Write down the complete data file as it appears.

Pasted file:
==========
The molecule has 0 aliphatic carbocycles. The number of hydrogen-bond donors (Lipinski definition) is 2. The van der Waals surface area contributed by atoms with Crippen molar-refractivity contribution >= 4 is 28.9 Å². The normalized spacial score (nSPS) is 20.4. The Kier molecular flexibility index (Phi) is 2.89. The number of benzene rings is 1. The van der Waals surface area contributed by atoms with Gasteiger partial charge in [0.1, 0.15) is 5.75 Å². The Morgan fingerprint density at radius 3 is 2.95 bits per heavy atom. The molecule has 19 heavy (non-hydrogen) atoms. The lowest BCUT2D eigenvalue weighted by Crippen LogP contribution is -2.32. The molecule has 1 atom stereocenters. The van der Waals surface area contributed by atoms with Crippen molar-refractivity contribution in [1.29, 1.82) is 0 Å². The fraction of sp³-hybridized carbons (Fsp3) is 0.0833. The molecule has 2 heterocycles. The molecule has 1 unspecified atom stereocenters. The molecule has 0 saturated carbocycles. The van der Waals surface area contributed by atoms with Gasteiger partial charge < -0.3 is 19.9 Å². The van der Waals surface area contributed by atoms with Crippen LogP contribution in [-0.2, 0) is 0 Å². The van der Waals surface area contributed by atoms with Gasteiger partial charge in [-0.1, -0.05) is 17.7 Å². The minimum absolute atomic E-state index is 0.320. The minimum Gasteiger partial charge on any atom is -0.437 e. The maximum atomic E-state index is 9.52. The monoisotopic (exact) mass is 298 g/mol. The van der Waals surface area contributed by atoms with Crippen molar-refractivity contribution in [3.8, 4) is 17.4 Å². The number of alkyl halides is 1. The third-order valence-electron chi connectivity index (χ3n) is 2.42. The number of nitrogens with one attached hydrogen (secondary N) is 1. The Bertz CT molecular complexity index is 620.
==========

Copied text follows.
The molecule has 0 aliphatic carbocycles. The number of hydrogen-bond donors (Lipinski definition) is 2. The van der Waals surface area contributed by atoms with Crippen molar-refractivity contribution >= 4 is 28.9 Å². The normalized spacial score (nSPS) is 20.4. The Kier molecular flexibility index (Phi) is 2.89. The number of benzene rings is 1. The van der Waals surface area contributed by atoms with Gasteiger partial charge in [0.1, 0.15) is 5.75 Å². The Morgan fingerprint density at radius 3 is 2.95 bits per heavy atom. The molecule has 19 heavy (non-hydrogen) atoms. The lowest BCUT2D eigenvalue weighted by Crippen LogP contribution is -2.32. The molecule has 1 atom stereocenters. The van der Waals surface area contributed by atoms with Crippen molar-refractivity contribution in [1.29, 1.82) is 0 Å². The fraction of sp³-hybridized carbons (Fsp3) is 0.0833. The molecule has 2 heterocycles. The molecule has 1 unspecified atom stereocenters. The molecule has 0 saturated carbocycles. The van der Waals surface area contributed by atoms with Gasteiger partial charge < -0.3 is 19.9 Å². The van der Waals surface area contributed by atoms with Crippen LogP contribution in [-0.2, 0) is 0 Å². The van der Waals surface area contributed by atoms with Gasteiger partial charge in [-0.1, -0.05) is 17.7 Å². The minimum absolute atomic E-state index is 0.320. The minimum Gasteiger partial charge on any atom is -0.437 e. The maximum atomic E-state index is 9.52. The monoisotopic (exact) mass is 298 g/mol. The van der Waals surface area contributed by atoms with Crippen molar-refractivity contribution in [3.8, 4) is 17.4 Å². The number of alkyl halides is 1. The third-order valence-electron chi connectivity index (χ3n) is 2.42. The number of nitrogens with one attached hydrogen (secondary N) is 1. The Bertz CT molecular complexity index is 620.